Although many couples agree regarding custody of their children when they divorce, there are just as many couples that argue about who should have primary custody of the children and what visitation is appropriate. Even if you believe your spouse will agree with you regarding custody, it is wise to make a few preparations in case things do not proceed as you anticipate.
In preparing for a potential custody battle keep in mind there are several key factors that will affect the court’s determination of which parent will get primary custody of the children. Among those factors are: which parent has been the primary caretaker for the children during the marriage; which parent is better able to manage the daily needs of the children; which parent is better equipped to handle any special medical or educational needs of the children; and does either parent have any bad habits to which the children should not be exposed (such as drug or alcohol abuse, physical abuse or other inappropriate behavior).
The following is a list of steps to prepare yourself in the event your divorce evolves into a dispute over custody:
- Use a calendar to track the amount of time that each parent is actively involved in caring for the children.
- Make a list of the children’s activities, including extra-curricular, parent teacher conferences and doctors appointments, and note which parent is providing transportation and actively involved in the activity.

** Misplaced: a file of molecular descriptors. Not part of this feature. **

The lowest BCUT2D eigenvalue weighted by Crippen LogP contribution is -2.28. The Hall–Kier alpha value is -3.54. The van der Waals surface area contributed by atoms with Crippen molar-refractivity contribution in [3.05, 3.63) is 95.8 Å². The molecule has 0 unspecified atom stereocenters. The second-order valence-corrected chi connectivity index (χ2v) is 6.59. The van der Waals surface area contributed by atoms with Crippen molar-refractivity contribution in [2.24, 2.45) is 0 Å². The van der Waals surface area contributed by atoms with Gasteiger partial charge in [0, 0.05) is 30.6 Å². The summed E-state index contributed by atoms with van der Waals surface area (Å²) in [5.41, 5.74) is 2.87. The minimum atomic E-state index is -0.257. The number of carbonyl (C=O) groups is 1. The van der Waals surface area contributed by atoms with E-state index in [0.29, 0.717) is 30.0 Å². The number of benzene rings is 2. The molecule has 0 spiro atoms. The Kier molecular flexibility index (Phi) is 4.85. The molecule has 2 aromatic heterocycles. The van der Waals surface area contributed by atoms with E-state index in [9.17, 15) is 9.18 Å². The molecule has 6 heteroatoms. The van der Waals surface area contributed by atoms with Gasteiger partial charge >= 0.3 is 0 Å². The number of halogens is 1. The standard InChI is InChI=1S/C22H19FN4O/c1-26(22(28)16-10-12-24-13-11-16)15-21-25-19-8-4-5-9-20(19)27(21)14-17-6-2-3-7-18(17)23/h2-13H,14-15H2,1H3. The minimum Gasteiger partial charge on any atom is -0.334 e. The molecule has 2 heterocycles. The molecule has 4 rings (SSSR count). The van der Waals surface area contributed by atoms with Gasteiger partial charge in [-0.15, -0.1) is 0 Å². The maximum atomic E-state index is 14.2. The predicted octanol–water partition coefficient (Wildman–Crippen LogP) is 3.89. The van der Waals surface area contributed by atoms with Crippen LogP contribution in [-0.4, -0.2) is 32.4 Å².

- Compile records regarding any special needs your child may have, including any medical or educational needs and note any special skills or training each parent has to address those needs.
- Gather evidence regarding any wrongdoing by your spouse that could affect his or her ability to be a primary caretaker for your children (a full discussion of this issue will appear in part five of this Preparing for Divorce series)
Most of all, keep in mind that this divorce is between you and your spouse, and your children’s involvement should be absolutely minimal. Everything you do to prepare for and proceed with a divorce should be designed to minimize its impact on your children.
Look for the next installment in this series: Preparing for Divorce – Financial Accounts
Check out the previous installment: Preparing for Divorce